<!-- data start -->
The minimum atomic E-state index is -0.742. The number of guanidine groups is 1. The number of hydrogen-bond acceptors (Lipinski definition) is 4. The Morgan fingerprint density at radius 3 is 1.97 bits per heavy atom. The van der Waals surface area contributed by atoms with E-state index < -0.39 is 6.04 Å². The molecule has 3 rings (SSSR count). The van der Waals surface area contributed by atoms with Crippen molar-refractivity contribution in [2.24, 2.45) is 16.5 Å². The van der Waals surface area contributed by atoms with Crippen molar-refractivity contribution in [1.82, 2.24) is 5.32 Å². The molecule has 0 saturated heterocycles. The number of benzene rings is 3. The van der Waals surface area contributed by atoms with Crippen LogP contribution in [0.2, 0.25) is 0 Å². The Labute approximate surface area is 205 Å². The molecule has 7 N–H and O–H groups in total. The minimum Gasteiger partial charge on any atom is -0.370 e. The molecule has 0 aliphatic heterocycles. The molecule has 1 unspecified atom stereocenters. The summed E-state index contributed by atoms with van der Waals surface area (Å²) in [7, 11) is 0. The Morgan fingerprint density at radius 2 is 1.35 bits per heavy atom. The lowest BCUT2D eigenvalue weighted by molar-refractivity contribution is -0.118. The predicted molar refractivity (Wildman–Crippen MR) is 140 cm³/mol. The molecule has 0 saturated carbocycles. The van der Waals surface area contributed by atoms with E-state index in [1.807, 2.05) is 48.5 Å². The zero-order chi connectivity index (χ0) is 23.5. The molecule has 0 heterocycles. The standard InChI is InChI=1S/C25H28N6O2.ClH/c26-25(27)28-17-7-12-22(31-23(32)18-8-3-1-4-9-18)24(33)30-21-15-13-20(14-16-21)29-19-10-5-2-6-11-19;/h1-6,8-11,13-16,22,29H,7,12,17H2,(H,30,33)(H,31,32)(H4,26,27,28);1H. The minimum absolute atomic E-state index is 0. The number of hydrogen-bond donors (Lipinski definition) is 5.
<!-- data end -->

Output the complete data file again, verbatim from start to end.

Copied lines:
The minimum atomic E-state index is -0.742. The number of guanidine groups is 1. The number of hydrogen-bond acceptors (Lipinski definition) is 4. The Morgan fingerprint density at radius 3 is 1.97 bits per heavy atom. The van der Waals surface area contributed by atoms with E-state index < -0.39 is 6.04 Å². The molecule has 3 rings (SSSR count). The van der Waals surface area contributed by atoms with Crippen molar-refractivity contribution in [2.24, 2.45) is 16.5 Å². The van der Waals surface area contributed by atoms with Crippen molar-refractivity contribution in [1.82, 2.24) is 5.32 Å². The molecule has 0 saturated heterocycles. The number of benzene rings is 3. The van der Waals surface area contributed by atoms with Crippen LogP contribution in [0.2, 0.25) is 0 Å². The Labute approximate surface area is 205 Å². The molecule has 7 N–H and O–H groups in total. The minimum Gasteiger partial charge on any atom is -0.370 e. The molecule has 0 aliphatic heterocycles. The molecule has 1 unspecified atom stereocenters. The summed E-state index contributed by atoms with van der Waals surface area (Å²) in [7, 11) is 0. The Morgan fingerprint density at radius 2 is 1.35 bits per heavy atom. The lowest BCUT2D eigenvalue weighted by molar-refractivity contribution is -0.118. The predicted molar refractivity (Wildman–Crippen MR) is 140 cm³/mol. The molecule has 0 saturated carbocycles. The van der Waals surface area contributed by atoms with E-state index in [1.807, 2.05) is 48.5 Å². The zero-order chi connectivity index (χ0) is 23.5. The molecule has 0 heterocycles. The standard InChI is InChI=1S/C25H28N6O2.ClH/c26-25(27)28-17-7-12-22(31-23(32)18-8-3-1-4-9-18)24(33)30-21-15-13-20(14-16-21)29-19-10-5-2-6-11-19;/h1-6,8-11,13-16,22,29H,7,12,17H2,(H,30,33)(H,31,32)(H4,26,27,28);1H. The minimum absolute atomic E-state index is 0. The number of hydrogen-bond donors (Lipinski definition) is 5.